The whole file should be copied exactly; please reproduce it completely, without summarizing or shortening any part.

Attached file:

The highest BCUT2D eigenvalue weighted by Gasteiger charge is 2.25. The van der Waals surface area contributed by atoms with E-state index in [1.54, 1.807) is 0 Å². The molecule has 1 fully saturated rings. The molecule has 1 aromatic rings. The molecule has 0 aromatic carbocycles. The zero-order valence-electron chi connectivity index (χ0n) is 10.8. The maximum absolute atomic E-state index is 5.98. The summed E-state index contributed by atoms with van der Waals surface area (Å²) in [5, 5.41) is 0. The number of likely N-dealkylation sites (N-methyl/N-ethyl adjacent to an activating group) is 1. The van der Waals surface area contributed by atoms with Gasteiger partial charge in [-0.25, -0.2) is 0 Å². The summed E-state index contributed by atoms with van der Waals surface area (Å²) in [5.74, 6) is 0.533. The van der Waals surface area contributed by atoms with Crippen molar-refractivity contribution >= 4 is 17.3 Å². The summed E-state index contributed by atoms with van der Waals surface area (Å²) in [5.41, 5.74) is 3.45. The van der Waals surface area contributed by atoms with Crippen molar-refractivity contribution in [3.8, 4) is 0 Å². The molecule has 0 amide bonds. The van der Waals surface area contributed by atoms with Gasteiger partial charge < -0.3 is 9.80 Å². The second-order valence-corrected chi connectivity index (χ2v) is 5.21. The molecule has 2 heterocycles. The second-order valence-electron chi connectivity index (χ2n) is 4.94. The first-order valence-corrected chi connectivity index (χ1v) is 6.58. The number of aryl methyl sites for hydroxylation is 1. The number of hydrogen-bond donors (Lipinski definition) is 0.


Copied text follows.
The highest BCUT2D eigenvalue weighted by Gasteiger charge is 2.25. The van der Waals surface area contributed by atoms with E-state index in [1.54, 1.807) is 0 Å². The molecule has 1 fully saturated rings. The molecule has 1 aromatic rings. The molecule has 0 aromatic carbocycles. The zero-order valence-electron chi connectivity index (χ0n) is 10.8. The maximum absolute atomic E-state index is 5.98. The summed E-state index contributed by atoms with van der Waals surface area (Å²) in [5, 5.41) is 0. The number of likely N-dealkylation sites (N-methyl/N-ethyl adjacent to an activating group) is 1. The van der Waals surface area contributed by atoms with Gasteiger partial charge in [-0.25, -0.2) is 0 Å². The summed E-state index contributed by atoms with van der Waals surface area (Å²) in [5.74, 6) is 0.533. The van der Waals surface area contributed by atoms with Crippen molar-refractivity contribution >= 4 is 17.3 Å². The summed E-state index contributed by atoms with van der Waals surface area (Å²) in [5.41, 5.74) is 3.45. The van der Waals surface area contributed by atoms with Crippen molar-refractivity contribution in [3.8, 4) is 0 Å². The molecule has 0 amide bonds. The van der Waals surface area contributed by atoms with Gasteiger partial charge < -0.3 is 9.80 Å². The second-order valence-corrected chi connectivity index (χ2v) is 5.21. The molecule has 2 heterocycles. The second-order valence-electron chi connectivity index (χ2n) is 4.94. The first-order valence-corrected chi connectivity index (χ1v) is 6.58. The number of aryl methyl sites for hydroxylation is 1. The number of hydrogen-bond donors (Lipinski definition) is 0.